She comes flying into the room and perches herself on the chair facing me. Three minutes ago she had been minding her business sitting in class, unaware that she was one of the anointed ones. Due to her high body mass index (BMI) she was selected to come to chat with me, the visiting nutritionist.
Fearless, she presents herself ready for the challenge–with no idea what it may be. I introduce myself and tell her that I am a nutritionist. I ask her if she knows what a nutritionist is. Tentatively she says, “Someone who talks about being healthy?” I praise her response, refine it by adding the food part and tell her that most nine-year-old children don’t know what a nutritionist is. She clarifies that she is almost ten.
Now that we understand the context of our being together, I offer her a carrot. She scrunches up her nose like a rabbit. “No way”, she says. I ask when was the last time she had tried one. Apparently, it was not since she was a little kid and that was a long, long time ago. When I beg a favor and ask if she would try one for me, the terms include placing the garbage can in close proximity. Fair enough. I knew that the carrots I had brought were not the sweetest. However, the girl I had sat with just prior had enjoyed them well enough, so I ventured a try with my new guest.
One bite, one chew and into the garbage it went. “Ewww! It tastes like it came out of the ground!” In educator-fashion, I ask, “Do you know where carrots come from?” “From out of the ground,” she says, in educator-fashion, having proudly proved her point.
OK, moving onward. We discuss what she has eaten today. She is now well into our game and ready to play. For school breakfast–only an institutional plastic cup of juice. There were bagels too, but she hadn’t been hungry. For lunch–a piece of pizza–the every Friday and frequent random day of the month menu item. She only had a few bites though and mainly ate the little cup of cubed pears along with a chocolate milk.
Then, as if she had been born and raised in this cramped little space we are sharing, she reaches down to the computer printer that is positioned behind her, deftly removes a piece of paper, takes a colored marker from the case I have on the desk and proceeds to draw me the piece of pizza. She indicates where she took half-mooned bites from around the edges and includes the carton of milk and pears in the picture as well.
I ask her about hunger and how and where she knows she is hungry. With a touch of condescension, she tells me she just has an instinct about when she is hungry. OK, I concede. Whatever the game, I seem to be losing.
She continues her diatribe that though she likes fruits, she does not like vegetables except for corn and lettuce. But, she eats ketchup, and as if daring me, says ketchup is made from tomatoes, so it is a vegetable. It is subtle, but I mutter some consent. She is obviously right as was Ronald Reagan on this issue. I am not about to argue– she is in full control by now. “Peas?”, I meekly ask. “Gross, like little eyeballs.” I had set myself up for that one.
And so it goes. What does she like? The usual culprits she admits–hot dogs, pizza, chicken nuggets, french fries, Hi-C and Kool-Aid. She drinks low-fat milk because her mom gets it on the WIC program for her younger sister. Her mom has diabetes–so she knows that food matters. I begin to ask her, that given our talk would she be interested in trying something new for herself and, before I can even finish the sentence, she says, no she will not try a new vegetable. At this point, I inform her she is killing me. “How did you know this is exactly what I was going to ask?” “I just knew.” I have now officially been schooled.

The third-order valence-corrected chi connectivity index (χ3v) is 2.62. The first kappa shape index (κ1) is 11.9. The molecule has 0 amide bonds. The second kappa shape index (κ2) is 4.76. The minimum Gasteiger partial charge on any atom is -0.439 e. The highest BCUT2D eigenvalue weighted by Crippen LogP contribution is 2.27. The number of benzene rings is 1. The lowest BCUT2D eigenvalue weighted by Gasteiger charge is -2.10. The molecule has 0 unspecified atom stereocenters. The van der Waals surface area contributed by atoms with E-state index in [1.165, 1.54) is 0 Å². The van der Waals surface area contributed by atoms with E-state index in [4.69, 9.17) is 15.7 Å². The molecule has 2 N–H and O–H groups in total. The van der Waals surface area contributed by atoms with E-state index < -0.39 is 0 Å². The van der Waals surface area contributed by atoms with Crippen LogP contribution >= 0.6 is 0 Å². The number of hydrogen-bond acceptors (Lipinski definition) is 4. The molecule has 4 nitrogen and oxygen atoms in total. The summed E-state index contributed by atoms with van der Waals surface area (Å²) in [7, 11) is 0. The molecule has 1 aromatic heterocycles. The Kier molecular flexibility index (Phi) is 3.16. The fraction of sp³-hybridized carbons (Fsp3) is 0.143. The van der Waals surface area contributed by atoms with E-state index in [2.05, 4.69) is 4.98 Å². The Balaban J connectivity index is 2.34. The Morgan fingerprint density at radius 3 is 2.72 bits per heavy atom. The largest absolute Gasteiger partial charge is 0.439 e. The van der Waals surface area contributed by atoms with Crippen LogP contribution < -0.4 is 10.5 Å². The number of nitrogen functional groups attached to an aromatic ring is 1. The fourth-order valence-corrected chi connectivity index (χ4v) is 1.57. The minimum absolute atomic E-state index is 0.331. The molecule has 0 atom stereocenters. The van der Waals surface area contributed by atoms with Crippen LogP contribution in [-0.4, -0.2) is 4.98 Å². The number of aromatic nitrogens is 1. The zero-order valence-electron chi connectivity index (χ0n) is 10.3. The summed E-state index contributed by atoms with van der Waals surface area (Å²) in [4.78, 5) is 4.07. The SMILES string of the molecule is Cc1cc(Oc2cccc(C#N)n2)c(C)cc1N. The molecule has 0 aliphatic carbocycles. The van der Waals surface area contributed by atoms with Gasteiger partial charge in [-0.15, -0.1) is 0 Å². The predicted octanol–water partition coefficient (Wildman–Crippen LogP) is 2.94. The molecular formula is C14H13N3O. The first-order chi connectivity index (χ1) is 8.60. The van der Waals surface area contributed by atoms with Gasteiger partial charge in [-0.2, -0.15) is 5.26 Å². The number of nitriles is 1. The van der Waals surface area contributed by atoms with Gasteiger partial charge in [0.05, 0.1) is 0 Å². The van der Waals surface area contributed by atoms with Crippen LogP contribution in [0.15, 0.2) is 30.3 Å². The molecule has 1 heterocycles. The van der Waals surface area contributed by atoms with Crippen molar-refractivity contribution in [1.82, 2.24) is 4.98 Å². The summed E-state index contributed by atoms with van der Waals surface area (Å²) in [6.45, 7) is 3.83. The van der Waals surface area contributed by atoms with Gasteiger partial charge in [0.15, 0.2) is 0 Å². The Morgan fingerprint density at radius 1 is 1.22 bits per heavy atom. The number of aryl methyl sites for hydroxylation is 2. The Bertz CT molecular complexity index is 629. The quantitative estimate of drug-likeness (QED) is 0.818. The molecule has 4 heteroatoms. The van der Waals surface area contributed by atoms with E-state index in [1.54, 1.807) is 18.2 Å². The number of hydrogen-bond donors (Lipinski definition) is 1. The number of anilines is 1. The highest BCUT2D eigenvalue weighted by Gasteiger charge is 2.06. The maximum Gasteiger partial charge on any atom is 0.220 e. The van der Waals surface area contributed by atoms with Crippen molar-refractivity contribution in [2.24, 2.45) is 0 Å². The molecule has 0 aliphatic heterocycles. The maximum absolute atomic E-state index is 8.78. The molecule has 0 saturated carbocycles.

Finishing up, she says, “Can we meet next week?” Obviously, she thinks I need some serious remedial work. I tell her I won’t be back until next month, to which she sweetly replies that we can meet then. In closing, she adds that she will try to eat less of her unhealthy choices.
Though I am already completely won over, she is not done. She signs the pizza picture for me and offers it over as a truce. She wants me to see how well she writes her name and informs me that she reads above grade level. I thank her deeply, tell her she is a very amazing kid, and we agree that we both had fun.
On a growth chart, this young girl will plot out in the 98th percentile of BMI for her age. Her school will forward her measurements to the state health department and she will be counted as an obese kid. In body, she is, as my mother would have said, a little pudgy. In being, she is lively and lovely and in full possession of her priceless childhood innocence and instincts.
What my conversation with her and others teaches me, is that this area of nutrition education requires a large degree of humility. The story is not only about the weights and measures which is the current focus. And, while I don’t mean to dismiss nutrition education, what our children really need is nutrition provision. We don’t expect children to childproof their own homes–why should we be asking them to childproof their own bodies?
Our children deserve the birthright of both health and being valued for all that they are. Attention to good quality food in the world inhabited by our kids is what is required. I wish I could submit to the state an algorithmic index similar to that which assigns one’s BMI, but that would instead measure a child’s confidence, grace, and sense of self-worth–a self-esteem index (SEI). This girl’s would be very high–but it might not be for long. I hope I did not cause any damage that day and that instead, it was more of an educational experience. Maybe it is true that teaching kids about nutrition is really important. I do seem to learn something every time.
In health, Elyn